Critical Role of Communities
As we enter the 112th Congressional session, national energy remains a critical policy issue. Given the visceral reaction against regulation embodied by certain newly appointed Representatives, it does not appear that sweeping national energy efficiency policies will be achieved this term, despite the copious data linking new energy economies to job growth, energy independence and sustainable development.
While it is not surprising that the American Petroleum Institute’s President and CEO Jack Gerard claims oil and natural gas should remain primary energy sources, his assertions overlook the economic and ecological reality: renewable energy is ultimately the only path to a sustainable energy future. Furthermore, a sustainable energy future is feasible now. Renewable energy and energy efficiency investments are critical to transitioning away from our nation’s reliance on non-renewable sources and ensuring energy security.
The good news is that, despite the absence of strong federal regulatory signals, federal funding opportunities for renewable energy and energy efficiency projects continue to empower states and communities to develop energy policies that will meet their current and future needs. Community-specific energy policy can address local issues of utility governance, bonding and infrastructure programs, state and local jurisdictional issues, property tax limitations, and regulation. In fact, given the unique needs of growing communities across the United States, flexible local policy and financing variations are an ideal approach to address specific regional energy development objectives.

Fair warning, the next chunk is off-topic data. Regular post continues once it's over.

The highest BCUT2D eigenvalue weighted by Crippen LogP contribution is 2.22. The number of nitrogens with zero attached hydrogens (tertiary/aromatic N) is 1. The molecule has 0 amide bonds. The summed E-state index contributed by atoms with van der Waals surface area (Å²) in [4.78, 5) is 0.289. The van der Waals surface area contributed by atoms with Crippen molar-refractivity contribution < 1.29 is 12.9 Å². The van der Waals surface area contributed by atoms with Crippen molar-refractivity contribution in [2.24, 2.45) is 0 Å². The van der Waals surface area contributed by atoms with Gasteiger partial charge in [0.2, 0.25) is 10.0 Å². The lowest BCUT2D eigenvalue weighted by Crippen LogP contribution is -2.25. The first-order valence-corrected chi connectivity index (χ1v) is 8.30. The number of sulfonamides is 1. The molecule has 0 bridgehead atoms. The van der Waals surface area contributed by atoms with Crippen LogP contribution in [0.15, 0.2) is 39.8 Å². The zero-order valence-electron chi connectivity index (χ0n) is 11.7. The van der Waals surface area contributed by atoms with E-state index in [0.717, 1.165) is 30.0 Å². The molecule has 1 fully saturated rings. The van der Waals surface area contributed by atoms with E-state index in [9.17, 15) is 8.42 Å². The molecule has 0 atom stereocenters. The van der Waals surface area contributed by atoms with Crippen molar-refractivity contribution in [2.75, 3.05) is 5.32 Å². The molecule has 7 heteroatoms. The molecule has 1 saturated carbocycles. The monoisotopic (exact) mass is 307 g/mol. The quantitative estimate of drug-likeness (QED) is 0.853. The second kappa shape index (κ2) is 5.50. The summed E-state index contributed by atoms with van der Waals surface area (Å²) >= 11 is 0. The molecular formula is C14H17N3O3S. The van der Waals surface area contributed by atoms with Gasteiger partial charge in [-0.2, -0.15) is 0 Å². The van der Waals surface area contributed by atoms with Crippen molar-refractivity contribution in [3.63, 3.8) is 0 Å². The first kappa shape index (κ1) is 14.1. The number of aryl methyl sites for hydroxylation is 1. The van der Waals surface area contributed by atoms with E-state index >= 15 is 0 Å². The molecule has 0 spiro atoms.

Communities across the nation are leading the charge towards sustainable development and renewable energy futures. Each community has its own set of circumstances that shapes policy and financing decisions, but in all cases, efficient, renewable energy strategies will support regional growth if achieved at the scale, depth, and speed necessary to realize potential economic benefits of clean energy investment.
Regardless of national policy paralysis, communities can and will continue to lead the way towards energy efficiency and renewable energy development. Emergent community efforts to achieve economic and environmental benefits of sustainable development practices can offer models for other municipalities as well as serve as case studies for best practices to support at state and national levels.
For a comprehensive discussion of the benefits of, as well as tools, case studies, and models for financing clean energy programs, see the New Energy Cities "Energizing Cities" report. Working together, cities, states and regions can achieve appropriately scaled renewable energy and efficiency policies that will enhance economies and enable sustainable growth. Financing tools are already available, and there is no time like the present to start working towards a sustainable energy future.